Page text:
April 1, 2013
Emerson Brown, NPR
IN CELEBRATION OF PUBLIC STATIONS' IMPACT ON MUSIC CULTURE
DOWNLOAD 'MY MUSIC. MY PUBLIC RADIO.' CARD NOW
Public Radio Music Month, a tribute to the impact of public radio in music, kicks off today with local stations, NPR Music and their partners featuring community events, live performances, exclusive interviews, and opportunities for music discovery. Most events are streaming and archived at the stations' websites with highlights from across the country aggregated at publicradiomusicmonth.org, on Facebook and Twitter @pubradiomusic.
For a second year, the national initiative brings together local public radio stations, artists and music to recognize the work and importance of these cultural institutions. Upcoming dates (tentative and subject to change) include:
Public Radio Music Month activities in April invite music fans to connect, share and discover music, and show their support for artists and stations. At publicradiomusicmonth.org a "My Music. My Public Radio" postcard is available for download online, allowing everyone from DJs and music fans to artists like folk rocker Erin McKeown to show their public radio pride in social media using the hashtag #thankspublicradio.
April 1, 3 & 5: VPR, Colchester, VT - Launch of the new Student Composer Showcase highlighting young, aspiring talent from the region.
April 2: KUVO. Denver, CO - Denver Mayor Michael Hancock joins music and news show First Take to talk jazz, local music and the music economy.
April 3: Classical New England/WGBH, Boston, MA - Live broadcast performance of the Tokyo String Quartet.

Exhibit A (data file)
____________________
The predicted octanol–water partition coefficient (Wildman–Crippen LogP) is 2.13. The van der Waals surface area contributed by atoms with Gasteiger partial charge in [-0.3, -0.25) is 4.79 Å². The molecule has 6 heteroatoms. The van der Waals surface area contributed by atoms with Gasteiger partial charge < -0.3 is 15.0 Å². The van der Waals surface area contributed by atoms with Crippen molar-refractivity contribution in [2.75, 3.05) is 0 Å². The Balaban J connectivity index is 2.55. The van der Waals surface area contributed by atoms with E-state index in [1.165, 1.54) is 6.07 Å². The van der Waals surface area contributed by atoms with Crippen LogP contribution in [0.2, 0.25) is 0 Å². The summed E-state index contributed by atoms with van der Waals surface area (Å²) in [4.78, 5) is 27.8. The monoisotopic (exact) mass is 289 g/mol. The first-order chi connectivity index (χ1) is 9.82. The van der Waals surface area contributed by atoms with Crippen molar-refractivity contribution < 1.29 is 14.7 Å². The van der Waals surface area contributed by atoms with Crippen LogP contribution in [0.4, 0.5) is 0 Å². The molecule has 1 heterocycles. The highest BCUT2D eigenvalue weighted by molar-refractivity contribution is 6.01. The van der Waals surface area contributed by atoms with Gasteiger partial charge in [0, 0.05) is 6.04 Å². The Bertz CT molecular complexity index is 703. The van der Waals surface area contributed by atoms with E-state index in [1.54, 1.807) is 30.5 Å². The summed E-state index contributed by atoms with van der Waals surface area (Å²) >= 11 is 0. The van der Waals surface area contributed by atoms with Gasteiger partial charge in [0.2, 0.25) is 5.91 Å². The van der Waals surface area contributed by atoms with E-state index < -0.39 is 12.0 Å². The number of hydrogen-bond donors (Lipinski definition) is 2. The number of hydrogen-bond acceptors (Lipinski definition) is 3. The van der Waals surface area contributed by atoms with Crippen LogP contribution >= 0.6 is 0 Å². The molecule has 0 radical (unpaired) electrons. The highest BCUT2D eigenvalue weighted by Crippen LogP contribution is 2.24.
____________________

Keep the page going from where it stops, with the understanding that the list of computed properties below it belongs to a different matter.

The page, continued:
April 8: Download a supersized "Heavy Rotation" feature - 10 free, downloadable tracks handpicked by public radio - from NPR Music.
April 11: Release of the free, Blues & Roots download from Alligator Records (Chicago, IL), available on Facebook.
April 12: KING-FM, Seattle, WA - Live performance with classical artist Craig Sheppard.
April 18: WVAS, Montgomery, AL - The Art of the DeeJay on-air special premieres.
Public Radio Music Month celebrates the essential role hundreds of public radio stations play in championing and preserving a diverse array of musicians and music styles for listeners, and the federal funding that helps make it possible. This inaugural effort culminated last April with more than 130 artists and independent record labels - including Joan Baez, Death Cab for Cutie, Sub Pop Records, and 2013 Grammy-winners The Black Keys - signed a Love Letter to public radio stations.
These stations and others produce thousands of hours of new content each year, and offer listeners and musicians diversity in sounds - blues, jazz, classical, bluegrass, indie rock and beyond - and opportunities that set them apart from commercial counterparts. Nationally, more than 180 public radio stations are devoted to non-commercial music formats such as classical, jazz, blues and bluegrass, and another 661 more include them in their programming line ups.
NPR is a content producer, program distributor and membership organization made up of more than 800 locally-owned and independent Member stations located in communities across the country. Among its many roles, NPR represents Member stations on matters of public policy at the federal level and pursues policies designed to ensure the continued growth and vitality of the public radio system.
Downloadable "My Music. My Public Radio" postcard available here.